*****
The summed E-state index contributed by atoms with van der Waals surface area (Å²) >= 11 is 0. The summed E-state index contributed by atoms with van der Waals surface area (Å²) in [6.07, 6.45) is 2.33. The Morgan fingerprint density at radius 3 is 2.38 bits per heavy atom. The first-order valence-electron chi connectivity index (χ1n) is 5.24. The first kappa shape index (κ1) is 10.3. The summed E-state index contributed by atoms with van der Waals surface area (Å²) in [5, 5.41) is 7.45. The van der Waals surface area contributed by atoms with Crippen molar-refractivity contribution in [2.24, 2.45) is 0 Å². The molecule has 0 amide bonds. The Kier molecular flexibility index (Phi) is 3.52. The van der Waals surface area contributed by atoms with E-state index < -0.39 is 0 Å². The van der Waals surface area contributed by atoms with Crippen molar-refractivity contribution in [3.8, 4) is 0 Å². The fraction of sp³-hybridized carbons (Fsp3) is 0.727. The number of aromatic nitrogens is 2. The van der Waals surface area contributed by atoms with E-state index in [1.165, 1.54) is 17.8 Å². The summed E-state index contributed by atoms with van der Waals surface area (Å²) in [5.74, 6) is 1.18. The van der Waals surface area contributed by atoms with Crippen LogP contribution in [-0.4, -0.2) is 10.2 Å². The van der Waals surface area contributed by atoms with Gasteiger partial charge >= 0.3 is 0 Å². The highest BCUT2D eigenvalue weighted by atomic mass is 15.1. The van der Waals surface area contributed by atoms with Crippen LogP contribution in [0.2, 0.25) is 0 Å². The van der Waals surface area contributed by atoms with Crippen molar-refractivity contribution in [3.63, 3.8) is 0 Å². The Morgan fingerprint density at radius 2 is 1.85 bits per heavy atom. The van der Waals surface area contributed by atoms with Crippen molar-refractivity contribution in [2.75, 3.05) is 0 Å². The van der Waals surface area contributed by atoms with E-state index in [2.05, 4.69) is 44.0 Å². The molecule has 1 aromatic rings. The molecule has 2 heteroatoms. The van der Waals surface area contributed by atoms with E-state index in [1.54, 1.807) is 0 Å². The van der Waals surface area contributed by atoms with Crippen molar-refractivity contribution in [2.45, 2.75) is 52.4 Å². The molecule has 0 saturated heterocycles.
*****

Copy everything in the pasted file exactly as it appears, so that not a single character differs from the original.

The summed E-state index contributed by atoms with van der Waals surface area (Å²) >= 11 is 0. The summed E-state index contributed by atoms with van der Waals surface area (Å²) in [6.07, 6.45) is 2.33. The Morgan fingerprint density at radius 3 is 2.38 bits per heavy atom. The first-order valence-electron chi connectivity index (χ1n) is 5.24. The first kappa shape index (κ1) is 10.3. The summed E-state index contributed by atoms with van der Waals surface area (Å²) in [5, 5.41) is 7.45. The van der Waals surface area contributed by atoms with Crippen molar-refractivity contribution in [2.24, 2.45) is 0 Å². The molecule has 0 amide bonds. The Kier molecular flexibility index (Phi) is 3.52. The van der Waals surface area contributed by atoms with E-state index < -0.39 is 0 Å². The van der Waals surface area contributed by atoms with Crippen molar-refractivity contribution in [3.8, 4) is 0 Å². The fraction of sp³-hybridized carbons (Fsp3) is 0.727. The number of aromatic nitrogens is 2. The van der Waals surface area contributed by atoms with E-state index in [1.165, 1.54) is 17.8 Å². The summed E-state index contributed by atoms with van der Waals surface area (Å²) in [5.74, 6) is 1.18. The van der Waals surface area contributed by atoms with Crippen LogP contribution in [-0.4, -0.2) is 10.2 Å². The van der Waals surface area contributed by atoms with Gasteiger partial charge >= 0.3 is 0 Å². The highest BCUT2D eigenvalue weighted by atomic mass is 15.1. The van der Waals surface area contributed by atoms with Crippen LogP contribution in [0.2, 0.25) is 0 Å². The van der Waals surface area contributed by atoms with Crippen molar-refractivity contribution in [3.63, 3.8) is 0 Å². The Morgan fingerprint density at radius 2 is 1.85 bits per heavy atom. The van der Waals surface area contributed by atoms with Crippen molar-refractivity contribution in [2.75, 3.05) is 0 Å². The van der Waals surface area contributed by atoms with E-state index in [2.05, 4.69) is 44.0 Å². The molecule has 1 aromatic rings. The molecule has 2 heteroatoms. The van der Waals surface area contributed by atoms with E-state index in [1.54, 1.807) is 0 Å². The van der Waals surface area contributed by atoms with Crippen molar-refractivity contribution in [2.45, 2.75) is 52.4 Å². The molecule has 0 saturated heterocycles.